by Emily Kloeblen

I met Stewart Martin of Providence Gardenworks last summer when he came to prune my trees. He noticed my compost bin and inquired about my experience composting. I admitted that I had taken on composting as a pandemic project and was not very confident in my composting abilities, as evidenced by the flies swarming around my bin. After spending an hour with Stewart for a dedicated composting consultation, I realized that my setup needed an overhaul. I contracted with Stewart to install my animal-proof system last Fall and became a student of his composting process. 

Stewart has become a trusted resource that is fully committed to my composting success, often stopping by on his walks around the neighborhood to check on my compost and to give it an extra mix. Following his guidance has greatly improved my results and sparked my passion for reducing my environmental footprint through composting. If you are interested in composting, I highly recommend a consult with our neighborhood composting guru!

What motivated you to master the art and science of composting?

I have been composting and gardening for years at home. The realization gradually dawned on me that this process was so important for our environment I began to refine it and put a business together. I’ve stuck with it all these years –19 and counting– because it’s so necessary environmentally and so darn satisfying. I feel like I’m making a positive difference in the world. In the twenty years that we’ve lived on the East Side, we haven’t contributed so much as a scrap of food waste to the Providence waste stream. Just our efforts alone –one household– has diverted 14 tons of food waste from the landfill and created 20 cubic yards of compost, for our local gardens. Both our vegetable and perennial gardens are thriving.

Why should anyone consider composting?

Anyone who gives a wit about the environment should be thinking about composting. The impact of methane produced by food waste putrefying in our landfill is staggering. Many people don’t realize that methane is 30x stronger than CO2 as a heat-trapping gas and that the average American family wastes nearly one-third of all the food they buy. Composting is well within the realm of ‘I can do this.’ It’s a simple, yet powerful way we can take action to reduce our environmental impact and produce a useful substance, technically referred to as a ’soil amendment’, for our gardens.

What are the most important considerations when starting to compost in an urban environment like Providence?

Having the right setup and learning how to do it correctly are the most important considerations. I’ve seen many failed composters littering the urban landscape because people get information from the internet that doesn’t thoroughly explain the involved how-tos of the process. They gave up in frustration. This does not need to be the case.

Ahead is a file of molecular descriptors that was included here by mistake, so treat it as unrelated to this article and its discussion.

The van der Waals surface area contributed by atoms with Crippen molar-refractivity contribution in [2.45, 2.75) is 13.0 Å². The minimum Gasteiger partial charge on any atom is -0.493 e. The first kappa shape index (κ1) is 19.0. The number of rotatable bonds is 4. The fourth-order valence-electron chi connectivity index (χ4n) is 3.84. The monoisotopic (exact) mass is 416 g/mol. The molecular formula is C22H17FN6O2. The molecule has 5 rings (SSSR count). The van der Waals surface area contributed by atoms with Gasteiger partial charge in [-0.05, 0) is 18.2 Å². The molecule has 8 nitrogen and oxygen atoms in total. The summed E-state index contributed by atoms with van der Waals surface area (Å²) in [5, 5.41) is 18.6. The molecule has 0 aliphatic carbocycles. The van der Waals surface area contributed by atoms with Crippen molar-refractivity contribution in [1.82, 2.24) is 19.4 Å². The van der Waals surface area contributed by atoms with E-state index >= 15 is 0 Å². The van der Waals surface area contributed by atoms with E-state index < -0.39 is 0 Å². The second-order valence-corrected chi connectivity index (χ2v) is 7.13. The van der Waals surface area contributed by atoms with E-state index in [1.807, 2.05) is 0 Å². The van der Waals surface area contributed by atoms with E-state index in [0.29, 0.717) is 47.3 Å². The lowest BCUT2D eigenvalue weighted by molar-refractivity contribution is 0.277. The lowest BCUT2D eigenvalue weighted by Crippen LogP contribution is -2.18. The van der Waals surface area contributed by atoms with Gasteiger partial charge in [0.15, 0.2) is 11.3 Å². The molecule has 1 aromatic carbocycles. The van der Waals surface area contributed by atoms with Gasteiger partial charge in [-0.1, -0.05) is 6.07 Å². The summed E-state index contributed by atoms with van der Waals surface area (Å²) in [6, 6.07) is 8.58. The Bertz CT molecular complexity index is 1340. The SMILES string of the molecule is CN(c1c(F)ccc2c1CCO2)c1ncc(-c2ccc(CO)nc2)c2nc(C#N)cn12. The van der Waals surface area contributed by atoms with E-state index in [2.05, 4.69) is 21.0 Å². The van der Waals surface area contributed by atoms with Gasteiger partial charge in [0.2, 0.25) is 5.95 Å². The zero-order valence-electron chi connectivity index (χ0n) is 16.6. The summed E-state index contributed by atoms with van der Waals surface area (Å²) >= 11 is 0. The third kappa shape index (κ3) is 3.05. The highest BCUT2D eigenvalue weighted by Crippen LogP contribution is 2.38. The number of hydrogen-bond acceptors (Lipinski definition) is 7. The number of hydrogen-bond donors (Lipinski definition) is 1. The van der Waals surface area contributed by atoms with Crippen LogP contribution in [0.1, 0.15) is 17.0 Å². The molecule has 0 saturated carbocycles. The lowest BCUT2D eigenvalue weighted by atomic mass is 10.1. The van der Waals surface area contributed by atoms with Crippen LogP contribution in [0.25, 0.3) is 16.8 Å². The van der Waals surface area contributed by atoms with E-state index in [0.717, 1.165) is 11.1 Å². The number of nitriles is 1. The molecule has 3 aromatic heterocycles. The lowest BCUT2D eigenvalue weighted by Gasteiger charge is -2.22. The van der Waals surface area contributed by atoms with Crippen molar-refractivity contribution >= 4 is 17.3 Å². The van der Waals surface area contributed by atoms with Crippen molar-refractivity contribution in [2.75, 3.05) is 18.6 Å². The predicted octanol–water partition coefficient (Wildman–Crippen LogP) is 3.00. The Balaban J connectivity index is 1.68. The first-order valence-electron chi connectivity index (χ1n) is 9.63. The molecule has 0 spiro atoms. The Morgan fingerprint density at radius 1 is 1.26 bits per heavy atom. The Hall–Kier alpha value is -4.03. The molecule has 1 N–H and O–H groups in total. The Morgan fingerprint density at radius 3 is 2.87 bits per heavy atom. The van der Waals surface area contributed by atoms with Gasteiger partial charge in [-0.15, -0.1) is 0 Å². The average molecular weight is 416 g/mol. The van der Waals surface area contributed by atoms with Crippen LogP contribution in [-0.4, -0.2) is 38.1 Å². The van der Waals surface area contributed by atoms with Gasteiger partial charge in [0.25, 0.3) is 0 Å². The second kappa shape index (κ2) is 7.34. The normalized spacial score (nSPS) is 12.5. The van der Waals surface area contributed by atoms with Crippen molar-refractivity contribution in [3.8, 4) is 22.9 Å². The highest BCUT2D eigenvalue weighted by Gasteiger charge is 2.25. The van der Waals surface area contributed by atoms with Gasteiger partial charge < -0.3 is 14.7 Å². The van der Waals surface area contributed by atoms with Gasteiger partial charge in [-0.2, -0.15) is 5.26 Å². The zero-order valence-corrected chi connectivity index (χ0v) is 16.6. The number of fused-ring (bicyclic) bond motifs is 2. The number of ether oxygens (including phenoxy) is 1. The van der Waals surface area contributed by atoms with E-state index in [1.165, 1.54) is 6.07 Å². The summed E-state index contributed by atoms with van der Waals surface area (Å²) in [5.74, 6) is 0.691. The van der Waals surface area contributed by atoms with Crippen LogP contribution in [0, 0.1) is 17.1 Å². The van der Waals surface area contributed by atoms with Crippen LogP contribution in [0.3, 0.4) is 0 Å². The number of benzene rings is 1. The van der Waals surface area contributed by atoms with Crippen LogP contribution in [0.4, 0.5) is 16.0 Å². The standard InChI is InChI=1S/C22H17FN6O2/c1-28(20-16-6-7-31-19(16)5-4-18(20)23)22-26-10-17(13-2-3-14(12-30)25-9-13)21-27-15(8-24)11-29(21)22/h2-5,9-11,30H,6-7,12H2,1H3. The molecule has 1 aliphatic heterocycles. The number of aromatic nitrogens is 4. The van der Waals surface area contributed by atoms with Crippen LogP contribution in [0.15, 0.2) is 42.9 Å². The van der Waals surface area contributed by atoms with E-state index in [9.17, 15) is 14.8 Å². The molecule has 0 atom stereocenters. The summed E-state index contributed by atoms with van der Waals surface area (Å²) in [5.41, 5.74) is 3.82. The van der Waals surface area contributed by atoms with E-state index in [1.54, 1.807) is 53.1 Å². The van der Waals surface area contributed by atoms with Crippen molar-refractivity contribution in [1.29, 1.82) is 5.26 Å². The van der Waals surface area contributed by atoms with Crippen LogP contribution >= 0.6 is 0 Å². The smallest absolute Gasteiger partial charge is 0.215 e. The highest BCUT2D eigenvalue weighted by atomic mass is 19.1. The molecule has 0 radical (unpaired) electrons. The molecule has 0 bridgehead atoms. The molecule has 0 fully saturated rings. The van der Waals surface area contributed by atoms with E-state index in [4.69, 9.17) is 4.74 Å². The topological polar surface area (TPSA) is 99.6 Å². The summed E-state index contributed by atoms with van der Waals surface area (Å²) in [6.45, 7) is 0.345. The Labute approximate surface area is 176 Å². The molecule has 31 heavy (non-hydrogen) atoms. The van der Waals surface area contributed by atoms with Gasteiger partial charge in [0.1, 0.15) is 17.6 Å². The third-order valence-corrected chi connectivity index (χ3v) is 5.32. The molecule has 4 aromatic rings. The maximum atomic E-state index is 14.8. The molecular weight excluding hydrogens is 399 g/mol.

How difficult is it for someone to get started?

It’s relatively easy to get started once you have the right setup and begin to understand the process. It is, however, a process that needs to be followed. Like anything else one may care about, composting requires one’s focus and attention.

What are typical misconceptions about composting?

It smells and attracts animals. It’s hard to do during the winter months. Too much compost will be created to actually use.

These issues are easy to avoid. More brown matter and adequate aeration/mixing alleviates the formation of volatile compounds, which produces unwanted odors. Composting during the winter months is also an easy affair. Where you place the bin is key. As far as making too much compost; everyone has a few shrubs, trees, and neighbors to give any extra compost to. I have yet to meet anyone who could not find a use for their compost.

Three key tips:

  1. Make sure you have enough brown/carbon on hand. The process depends on it. The general ratio is 3 parts brown (leaves) to 1 part green (food scraps).
  2. Mix/aerate regularly. This is an aerobic process. The bacteria depend on this to thrive.
  3. Cut food into pieces which; promotes quicker composting. Doing this also provides more surface area for the bacteria.

Why did you start Providence Gardenworks?

Because I realized my experience composting in an urban environment was of real value to our community, city, and environment, and wanted to share it. Unfortunately, our city and the state government have failed to address this critically important, burgeoning problem. However, the good news is solutions are well within the abilities of all Rhode Island residents and municipalities. 

What types of services do you provide?

We teach, train, and inspire urban dwellers to compost all their food waste on-site and garden in any full sun space they may have. We provide consultative services to existing composters to improve their process and turnkey services installing new composters, which includes on-going training and technical support. We also provide pruning services for ornamental and fruit trees.

If someone wants to consult with you, how should they get in touch?

For more information please go to our website or contact me directly. Thank you so much.

Stewart Martin-


Jim · April 26, 2021 at 12:15 pm

Clear, helpful information on composting. Thank you, Mr. Martin and Mr. Burgess!

Jeff York · April 26, 2021 at 9:07 am

Stewart has truly mastered the craft of turning food waste into useful compost. He is committed to the success of all his clients in the subtle practices of composting.

Ronald C Laffey · March 27, 2021 at 8:35 am

Thank you for this guideline. The 3 to 1 ratio has not been followed but will be starting today!

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